Hailing the Ladies, Riga's feminine cab company
Anyone who has driven in the Baltics knows that many of the region's cars are powered by two chemicals: petrol and testosterone. It's dog-eat-dog on the roads, with speeding, insane overtaking and other macho maneuvers contributing to Europe's worst traffic fatality rates.
So the efforts of one company to put more women behind the wheel should be welcomed. Lady Taxi is a Riga outfit which only employs female drivers and is attracting a growing clientele thanks to this policy.
Rather than being a gender emancipation exercise, this is a business strategy - and one where men are part of the structure. Company director Normunds Nurks says the enterprise has grown from 12 cars at its inception in February 2007 to 19 today, with 32 drivers. Customers like being driven by a woman because they are perceived to drive more safely. Every car in the fleet comes equipped with child-safety seats, and busy mothers booking a taxi to collect their kids from school often don't want a man doing the job. And there are emotional issues too, Nurks believes.
"Women are always able to make conversation and people feel more comfortable in their company," he said.
But when it comes to hiring, practical skills count the most. Nurks, who drove a cab for 15 years himself, says potential drivers don't have to have experience in the industry. But the very first stage of the job interview is to sit them down behind the wheel and see if they can drive smoothly. Like countless other males, he observes that many women have trouble using turn signals properly, a sign of whether the candidate will be able to handle the multitasking required of a cabbie: talking to the client, planning the route, and keeping watch of the meter and GPS system.
"Women are women and you have to find the right approach with them, but we have a good team," he says.
Nurks says Lady Taxi is not based on similar firms in London and other Western cities, perhaps due to specific local problems. For example, several drivers have quit because their husbands don't like them doing what is perceived as a very low status job. Nurks expresses disgust at the personal hygiene of many male taxi drivers in Riga and their mechanically dodgy vehicles. He points out that currently all you need to drive a cab is a drivers' license. While the Riga City Council plans to introduce a permit system for cab drivers later this year, no one knows what it will cover. But hopefully it will help drive out dishonest operators.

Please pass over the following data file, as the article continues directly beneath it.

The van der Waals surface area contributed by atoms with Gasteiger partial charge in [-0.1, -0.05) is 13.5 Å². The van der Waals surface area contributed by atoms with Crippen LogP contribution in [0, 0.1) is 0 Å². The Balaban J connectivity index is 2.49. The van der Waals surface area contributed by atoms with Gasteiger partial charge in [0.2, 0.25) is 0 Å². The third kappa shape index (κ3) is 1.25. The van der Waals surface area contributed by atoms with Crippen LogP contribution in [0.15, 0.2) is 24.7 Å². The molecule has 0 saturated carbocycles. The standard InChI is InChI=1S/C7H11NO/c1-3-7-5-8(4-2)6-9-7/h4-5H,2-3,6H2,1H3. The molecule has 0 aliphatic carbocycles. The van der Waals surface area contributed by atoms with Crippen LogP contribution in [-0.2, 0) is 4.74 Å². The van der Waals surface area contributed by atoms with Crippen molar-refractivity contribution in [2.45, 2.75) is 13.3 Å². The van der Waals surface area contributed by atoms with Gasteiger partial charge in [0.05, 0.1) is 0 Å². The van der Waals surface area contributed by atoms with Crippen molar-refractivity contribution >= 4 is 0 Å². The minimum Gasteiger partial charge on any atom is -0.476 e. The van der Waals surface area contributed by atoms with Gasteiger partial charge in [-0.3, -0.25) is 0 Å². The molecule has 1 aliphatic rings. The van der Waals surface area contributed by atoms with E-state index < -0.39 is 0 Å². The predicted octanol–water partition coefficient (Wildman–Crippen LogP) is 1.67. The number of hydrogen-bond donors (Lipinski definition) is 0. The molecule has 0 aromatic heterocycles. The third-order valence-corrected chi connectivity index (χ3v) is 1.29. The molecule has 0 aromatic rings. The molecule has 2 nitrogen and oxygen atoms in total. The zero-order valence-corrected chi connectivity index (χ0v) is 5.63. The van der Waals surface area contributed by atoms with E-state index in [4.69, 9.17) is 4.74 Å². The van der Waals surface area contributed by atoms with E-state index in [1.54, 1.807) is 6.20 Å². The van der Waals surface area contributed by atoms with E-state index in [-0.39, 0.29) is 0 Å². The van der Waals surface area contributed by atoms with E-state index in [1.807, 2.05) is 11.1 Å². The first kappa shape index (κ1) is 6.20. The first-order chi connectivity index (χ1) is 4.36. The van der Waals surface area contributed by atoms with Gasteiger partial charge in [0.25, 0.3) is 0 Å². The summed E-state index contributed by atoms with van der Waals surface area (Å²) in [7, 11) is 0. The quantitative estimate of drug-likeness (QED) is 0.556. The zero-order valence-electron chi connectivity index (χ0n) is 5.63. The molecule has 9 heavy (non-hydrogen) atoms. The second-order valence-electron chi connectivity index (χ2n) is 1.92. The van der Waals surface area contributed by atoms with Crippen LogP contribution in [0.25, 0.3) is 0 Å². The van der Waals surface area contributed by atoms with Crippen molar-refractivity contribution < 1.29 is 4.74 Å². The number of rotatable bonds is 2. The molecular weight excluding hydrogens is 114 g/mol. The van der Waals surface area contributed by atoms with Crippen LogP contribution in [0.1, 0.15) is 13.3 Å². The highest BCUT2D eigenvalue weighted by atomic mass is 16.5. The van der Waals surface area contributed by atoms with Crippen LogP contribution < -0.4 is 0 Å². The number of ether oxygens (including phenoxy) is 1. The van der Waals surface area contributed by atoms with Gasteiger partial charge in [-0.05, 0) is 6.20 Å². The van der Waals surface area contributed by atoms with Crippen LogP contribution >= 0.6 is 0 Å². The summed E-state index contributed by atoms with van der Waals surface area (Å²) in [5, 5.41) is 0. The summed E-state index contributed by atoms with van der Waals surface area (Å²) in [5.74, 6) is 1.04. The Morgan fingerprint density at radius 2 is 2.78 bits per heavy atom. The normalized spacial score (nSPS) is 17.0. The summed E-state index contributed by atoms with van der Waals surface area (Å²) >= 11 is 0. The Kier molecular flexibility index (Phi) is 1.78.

"There are many drivers who cheat people, and foreigners are considered to be a special niche to be ripped off with higher tariffs," he admits. "But for us, all clients are equal, and while we may not have the lowest rates in Riga, our rates are fair."
While Lady Taxi is a step towards breaking down gender barriers, at least one of its drivers has entered the profession because of troubles with men. Natella Eglite used to be a kindergarten teacher, but a drinking and gambling husband left her finances in tatters. So after responding to an ad in the paper, she has been driving a cab since the beginning of 2008.
She scoffs at the perceived dangers.
"Men are always asking me 'Is it scary?' but I'm a night owl and usually go to bed at three or four in the morning anyway, so it suits me," she said. "Besides, there are fewer cars around at night, which is great."
Nurks says drivers have a confidential method for calling in security guards in an emergency. This is used once or twice a month for customers not wanting to pay or causing drunken trouble, but there have been no serious incidents thus far.
Eglite agrees with her boss that people want more from a cab driver than simply getting from A to B, and that here women have an advantage.
"Everyone likes to have someone to talk to, to have someone who listens, and I'm good at that" she said.
By Philis Birzulis